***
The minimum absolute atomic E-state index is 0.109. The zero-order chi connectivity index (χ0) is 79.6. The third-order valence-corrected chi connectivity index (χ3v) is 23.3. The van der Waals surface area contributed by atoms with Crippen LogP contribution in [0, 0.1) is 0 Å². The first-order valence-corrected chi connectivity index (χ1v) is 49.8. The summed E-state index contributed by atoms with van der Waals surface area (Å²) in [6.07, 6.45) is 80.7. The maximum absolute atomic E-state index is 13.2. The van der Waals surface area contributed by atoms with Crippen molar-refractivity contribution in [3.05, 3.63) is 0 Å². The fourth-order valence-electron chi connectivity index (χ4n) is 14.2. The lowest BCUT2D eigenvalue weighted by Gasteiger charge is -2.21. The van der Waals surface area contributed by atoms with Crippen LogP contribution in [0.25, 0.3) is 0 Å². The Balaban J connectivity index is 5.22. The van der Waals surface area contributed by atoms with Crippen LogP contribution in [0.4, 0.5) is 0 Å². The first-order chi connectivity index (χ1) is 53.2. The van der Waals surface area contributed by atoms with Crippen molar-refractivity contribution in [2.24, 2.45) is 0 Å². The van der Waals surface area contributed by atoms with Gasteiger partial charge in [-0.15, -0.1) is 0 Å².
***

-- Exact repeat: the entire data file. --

The minimum absolute atomic E-state index is 0.109. The zero-order chi connectivity index (χ0) is 79.6. The third-order valence-corrected chi connectivity index (χ3v) is 23.3. The van der Waals surface area contributed by atoms with Crippen LogP contribution in [0, 0.1) is 0 Å². The first-order valence-corrected chi connectivity index (χ1v) is 49.8. The summed E-state index contributed by atoms with van der Waals surface area (Å²) in [6.07, 6.45) is 80.7. The maximum absolute atomic E-state index is 13.2. The van der Waals surface area contributed by atoms with Crippen molar-refractivity contribution in [3.05, 3.63) is 0 Å². The fourth-order valence-electron chi connectivity index (χ4n) is 14.2. The lowest BCUT2D eigenvalue weighted by Gasteiger charge is -2.21. The van der Waals surface area contributed by atoms with Crippen LogP contribution in [0.25, 0.3) is 0 Å². The Balaban J connectivity index is 5.22. The van der Waals surface area contributed by atoms with Crippen LogP contribution in [0.4, 0.5) is 0 Å². The first-order chi connectivity index (χ1) is 53.2. The van der Waals surface area contributed by atoms with Crippen molar-refractivity contribution in [2.24, 2.45) is 0 Å². The van der Waals surface area contributed by atoms with Gasteiger partial charge in [-0.15, -0.1) is 0 Å².